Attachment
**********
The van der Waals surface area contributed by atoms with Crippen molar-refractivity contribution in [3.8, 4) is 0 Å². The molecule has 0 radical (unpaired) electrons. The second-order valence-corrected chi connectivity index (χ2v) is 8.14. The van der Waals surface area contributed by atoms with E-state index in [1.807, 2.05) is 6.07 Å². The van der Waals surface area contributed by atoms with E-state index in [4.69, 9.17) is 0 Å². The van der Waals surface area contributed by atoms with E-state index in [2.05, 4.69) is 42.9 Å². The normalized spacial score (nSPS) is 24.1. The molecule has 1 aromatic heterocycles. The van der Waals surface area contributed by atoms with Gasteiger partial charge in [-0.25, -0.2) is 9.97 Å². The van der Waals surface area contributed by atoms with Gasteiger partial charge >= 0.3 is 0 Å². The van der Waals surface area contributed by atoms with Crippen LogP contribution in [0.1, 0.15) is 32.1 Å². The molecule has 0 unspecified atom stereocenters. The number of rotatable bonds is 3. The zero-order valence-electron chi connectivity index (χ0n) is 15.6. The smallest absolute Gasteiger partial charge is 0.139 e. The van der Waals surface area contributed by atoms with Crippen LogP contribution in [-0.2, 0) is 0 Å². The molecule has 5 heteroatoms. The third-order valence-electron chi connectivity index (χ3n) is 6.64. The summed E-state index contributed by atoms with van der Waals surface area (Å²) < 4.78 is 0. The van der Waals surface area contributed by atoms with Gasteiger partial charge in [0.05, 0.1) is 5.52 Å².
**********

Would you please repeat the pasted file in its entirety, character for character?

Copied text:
The van der Waals surface area contributed by atoms with Crippen molar-refractivity contribution in [3.8, 4) is 0 Å². The molecule has 0 radical (unpaired) electrons. The second-order valence-corrected chi connectivity index (χ2v) is 8.14. The van der Waals surface area contributed by atoms with E-state index in [1.807, 2.05) is 6.07 Å². The van der Waals surface area contributed by atoms with E-state index in [4.69, 9.17) is 0 Å². The van der Waals surface area contributed by atoms with E-state index in [2.05, 4.69) is 42.9 Å². The normalized spacial score (nSPS) is 24.1. The molecule has 1 aromatic heterocycles. The van der Waals surface area contributed by atoms with Gasteiger partial charge in [-0.25, -0.2) is 9.97 Å². The van der Waals surface area contributed by atoms with Gasteiger partial charge >= 0.3 is 0 Å². The van der Waals surface area contributed by atoms with Crippen LogP contribution in [0.1, 0.15) is 32.1 Å². The molecule has 0 unspecified atom stereocenters. The number of rotatable bonds is 3. The zero-order valence-electron chi connectivity index (χ0n) is 15.6. The smallest absolute Gasteiger partial charge is 0.139 e. The van der Waals surface area contributed by atoms with Crippen LogP contribution in [-0.2, 0) is 0 Å². The molecule has 5 heteroatoms. The third-order valence-electron chi connectivity index (χ3n) is 6.64. The summed E-state index contributed by atoms with van der Waals surface area (Å²) < 4.78 is 0. The van der Waals surface area contributed by atoms with Gasteiger partial charge in [0.05, 0.1) is 5.52 Å².